Tau pathology in Alzheimer disease and other tauopathies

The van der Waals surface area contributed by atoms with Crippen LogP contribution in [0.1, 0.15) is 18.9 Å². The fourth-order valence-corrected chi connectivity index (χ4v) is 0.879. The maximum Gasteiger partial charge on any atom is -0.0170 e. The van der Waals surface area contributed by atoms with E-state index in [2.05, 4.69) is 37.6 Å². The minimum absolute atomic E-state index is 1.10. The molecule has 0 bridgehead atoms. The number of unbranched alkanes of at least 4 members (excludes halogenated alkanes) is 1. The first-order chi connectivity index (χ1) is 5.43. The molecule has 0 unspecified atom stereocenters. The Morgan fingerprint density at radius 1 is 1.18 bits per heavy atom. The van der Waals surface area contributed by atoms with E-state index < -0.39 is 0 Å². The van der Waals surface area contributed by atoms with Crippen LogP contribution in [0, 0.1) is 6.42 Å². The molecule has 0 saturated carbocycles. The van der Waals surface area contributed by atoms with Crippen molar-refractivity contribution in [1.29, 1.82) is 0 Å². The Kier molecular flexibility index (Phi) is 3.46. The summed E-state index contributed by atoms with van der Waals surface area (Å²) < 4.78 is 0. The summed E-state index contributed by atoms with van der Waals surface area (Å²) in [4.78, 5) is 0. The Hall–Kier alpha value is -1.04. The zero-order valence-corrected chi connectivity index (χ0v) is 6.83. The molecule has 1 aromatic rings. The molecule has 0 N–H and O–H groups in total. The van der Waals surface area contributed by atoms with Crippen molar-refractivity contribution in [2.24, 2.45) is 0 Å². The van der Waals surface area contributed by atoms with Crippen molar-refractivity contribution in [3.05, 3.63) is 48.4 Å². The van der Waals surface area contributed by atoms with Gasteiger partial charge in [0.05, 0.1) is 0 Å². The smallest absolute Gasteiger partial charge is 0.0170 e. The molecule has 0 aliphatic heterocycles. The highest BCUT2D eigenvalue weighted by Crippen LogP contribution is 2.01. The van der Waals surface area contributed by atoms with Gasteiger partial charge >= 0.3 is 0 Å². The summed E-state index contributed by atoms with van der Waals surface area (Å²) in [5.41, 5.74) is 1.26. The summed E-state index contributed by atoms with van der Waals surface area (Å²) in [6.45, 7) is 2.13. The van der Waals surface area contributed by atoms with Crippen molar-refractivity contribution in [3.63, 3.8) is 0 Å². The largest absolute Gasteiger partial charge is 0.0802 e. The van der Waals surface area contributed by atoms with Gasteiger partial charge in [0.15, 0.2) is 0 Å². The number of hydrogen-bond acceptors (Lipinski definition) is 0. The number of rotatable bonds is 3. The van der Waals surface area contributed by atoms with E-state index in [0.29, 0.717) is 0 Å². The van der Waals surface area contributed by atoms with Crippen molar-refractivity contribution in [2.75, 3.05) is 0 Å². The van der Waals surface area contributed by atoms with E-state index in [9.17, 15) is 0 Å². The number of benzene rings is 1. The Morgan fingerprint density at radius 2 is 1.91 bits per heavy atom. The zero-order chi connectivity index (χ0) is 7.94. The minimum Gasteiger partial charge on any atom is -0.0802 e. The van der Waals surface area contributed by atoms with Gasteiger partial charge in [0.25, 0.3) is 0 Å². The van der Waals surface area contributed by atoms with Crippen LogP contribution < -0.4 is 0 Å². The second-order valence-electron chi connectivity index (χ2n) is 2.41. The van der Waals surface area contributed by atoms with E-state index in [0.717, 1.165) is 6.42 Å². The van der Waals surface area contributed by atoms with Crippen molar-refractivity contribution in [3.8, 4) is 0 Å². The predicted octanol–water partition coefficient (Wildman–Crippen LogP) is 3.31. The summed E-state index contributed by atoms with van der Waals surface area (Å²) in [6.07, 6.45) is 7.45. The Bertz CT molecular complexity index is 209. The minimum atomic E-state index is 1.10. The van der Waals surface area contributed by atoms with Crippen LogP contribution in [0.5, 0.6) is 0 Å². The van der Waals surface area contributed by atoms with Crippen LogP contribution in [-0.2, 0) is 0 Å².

Just as neuronal activity is essential to normal brain function, microtubule-associated protein tau appears to be critical to normal neuronal activity in the mammalian brain, especially in the evolutionary most advanced species, the homo sapiens. While the loss of functional tau can be compensated by the other two neuronal microtubule-associated proteins, MAP1A/MAP1B and MAP2, it is the dysfunctional, i.e., the toxic tau, which forces an affected neuron in a long and losing battle resulting in a slow but progressive retrograde neurodegeneration. It is this pathology which is characteristic of Alzheimer disease (AD) and other tauopathies. To date, the most established and the most compelling cause of dysfunctional tau in AD and other tauopathies is the abnormal hyperphosphorylation of tau. The abnormal hyperphosphorylation not only results in the loss of tau function of promoting assembly and stabilizing microtubules but also in a gain of a toxic function whereby the pathological tau sequesters normal tau, MAP1A/MAP1B and MAP2, and causes inhibition and disruption of microtubules. This toxic gain of function of the pathological tau appears to be solely due to its abnormal hyperphosphorylation because dephosphorylation converts it functionally into a normal-like state. The affected neurons battle the toxic tau both by continually synthesizing new normal tau and as well as by packaging the abnormally hyperphosphorylated tau into inert polymers, i.e., neurofibrillary tangles of paired helical filaments, twisted ribbons and straight filaments. Slowly but progressively, the affected neurons undergo a retrograde degeneration. The hyperphosphorylation of tau results both from an imbalance between the activities of tau kinases and tau phosphatases and as well as changes in tau's conformation which affect its interaction with these enzymes. A decrease in the activity of protein phosphatase-2A (PP-2A) in AD brain and certain missense mutations seen in frontotemporal dementia promotes the abnormal hyperphosphorylation of tau. Inhibition of this tau abnormality is one of the most promising therapeutic approaches to AD and other tauopathies.